50 Australian Open thoughts (cont.)
If Caroline Wozniacki didn't get her due while she was ranked No. 1, she won't get it now that she's been expelled. But 67 weeks is 67 weeks. We all know about the absence of a major, but she had to be doing SOMETHING right. I look forward to seeing how she handles this demotion. (Free advice: look at Murray for an example of how a natural counterpuncher can add some punch of his own.)
Speaking of Wozniacki ... Once upon a time, there was a man named Andre Agassi. For years and years, he wore Nike apparel. But one day, when Nike thought he was too old, they balked at his prices and declined to renew his contract. Agassi signed with Adidas instead, the brand with longtime fealty to his wife, Steffi. Agassi, being Agassi, he also saw to it that his Vegas-based trainer and coach were included in the deal. Agassi eventually retired, but Adidas retained its relationship with Team Agassi and his camp. Eventually a new generation of players -- with names like Murray, Verdasco, Wozniacki, Azarenka and Petkovic -- signed with Adidas and used the Adidas nerve center in Las Vegas. Now, Adidas is a major player in tennis, and Las Vegas is an unlikely epicenter. And it's mostly because Nike declined to re-sign Agassi years and years ago.
Gael Monfils warms your heart. Gael Monfils stops your heart. Gael Monfils breaks your heart.
Pity the poor teenage kid who eagerly approached the autograph booth expecting to find Ana Ivanovic only to be informed that the celebrity guest was ... Peter Luczak. "Sorry, mate. I think Ana was this time yesterday. Did they get it wrong on the schedule?" The kid skulked away, presumably a trail of cologne lingering behind him.
Learned something interesting: it's no secret that clothing manufacturers give significant bonuses to players for significant achievements. Nike, for instance, says, "Hey star player, we'll pay you a base of $X. But if you win two majors you'll get an additional $Y." The companies then go and insure these bonuses; so if a player has a killer year, they've managed the risk. What happens when an insurance company won't insure a certain player, like -- just hypothetically of course -- a guy who won three majors the previous year? It can really impact his ability to land a mega-endorsement deal.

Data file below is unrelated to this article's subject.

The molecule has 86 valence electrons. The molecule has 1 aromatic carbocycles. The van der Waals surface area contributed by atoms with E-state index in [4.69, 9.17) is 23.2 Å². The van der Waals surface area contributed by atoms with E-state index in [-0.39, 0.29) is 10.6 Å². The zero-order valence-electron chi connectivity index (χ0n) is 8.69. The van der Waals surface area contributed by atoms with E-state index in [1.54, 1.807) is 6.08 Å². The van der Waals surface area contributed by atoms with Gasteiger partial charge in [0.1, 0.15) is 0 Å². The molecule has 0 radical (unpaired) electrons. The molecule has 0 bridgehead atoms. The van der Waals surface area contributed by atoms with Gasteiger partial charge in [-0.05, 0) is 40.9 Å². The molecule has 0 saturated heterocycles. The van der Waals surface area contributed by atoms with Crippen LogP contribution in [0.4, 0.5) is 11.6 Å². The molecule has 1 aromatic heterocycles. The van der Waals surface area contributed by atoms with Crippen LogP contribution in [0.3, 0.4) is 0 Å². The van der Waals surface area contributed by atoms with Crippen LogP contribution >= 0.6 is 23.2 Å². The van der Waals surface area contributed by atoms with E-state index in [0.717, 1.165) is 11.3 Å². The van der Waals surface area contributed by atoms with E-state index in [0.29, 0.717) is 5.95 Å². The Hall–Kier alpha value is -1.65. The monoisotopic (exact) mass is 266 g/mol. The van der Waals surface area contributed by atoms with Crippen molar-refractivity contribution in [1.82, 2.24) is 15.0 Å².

Nice to see Tomas (The Odd Man Abstaining Shaking) Berdych sully and then clean his image, all in the span of two days. On Monday, he beat Nicolas Almagro, but earned the crowd's displeasure when he refused to shake his opponent's hand. On Wednesday, he played gallantly against Nadal in one of the better matches of the event. All seemed to be forgotten.
Here's a quibble with Berdych. He gets pelted with a ball and then fails to shake the other guy's hand. That's a pretty big and audacious statement, especially given the occasion. Then he declines to talk about it and gets upset when anyone has the temerity to press him. It's like wearing a tuxedo, a bolo tie and tap-dancing shoes onto the court and then saying, "No questions about my outfit; I only want to discuss the tennis." Dude, you made your statement. Now own it!
From the buy/sell/hold department, is it time to offload some of your Juan Martin del Potro (ticket symbol JMDP) shares? He's barely middle-aged in tennis years. He's back in the top 10. And his forehand is fit for a ballistics test. But I'm losing confidence in his ability to win another Slam. The movement gets exposed, the decision-making gets exposed (did he even try to change tactics against Federer?) and the willingness to fight gets exposed. Federer played brilliantly in that milestone quarterfinal. But Del Potro often seemed to be less a Federer opponent than a co-conspirator.
The clip of Marcos Baghdatis (right) doing the Pete Townshend job on his rackets has hit well over a million views (if you combine all options). I guess any publicity is good publicity. But if this is something other than a ringing (albeit unique) product endorsement. ... And speaking of erratically applied rules, Baghdatis broke four rackets and drew an $800 fine. Alla Kudryavtseva recently broke one and got dinged for $2,500.
The mixed doubles event began with great fanfare, all sorts of anticipation for an Olympics sneak preview, Serena and Roddick as the headliners. It ended quietly, with Bethanie Mattek-Sands and Horia Tecau beating Leander Paes and Elena Vesnina.
The qualifying draw featured not one but two former men's finalists, Arnaud Clement (2001) and Rainer Schuettler (2003), both of whom lost.
For all the silly trash talk -- Sharapova dismissing Radwanska, Berdych beefing with Almagro -- some of the more severe sparring came between Jim Courier and Ivan Lendl. Courier on Lendl: ''Every joke he makes is at someone else's expense, and I don't find that funny."
Getting this second hand, but I think Pam Shriver may have my favorite line of the tournament. After reading an X Games promo, she allegedly said, "You know, I'm happy I played a sport where you'd make a mistake and the worst thing that could have happened to you was Love-15." Here's a runner-up: Asked about the fall-out from her Jay-Z impression, Zheng Jie remarked: "After my video, every player watch me don't say 'hello;' they say 'Yo, yo.'" I also like Luke Saville's response to winning the boys' title after he was the losing finalist in 2011. "This feels a s#$%load better than last year."
You know what else was missing at the tournament -- and in all of tennis, for that matter? Precocity. In 1997, Martina Hingis won this event as a 16-year-old. By the time she was 18 she had won here thrice -- as well as Wimbledon and the U.S. Open. This year there were no teenagers in the women's draw after the second round.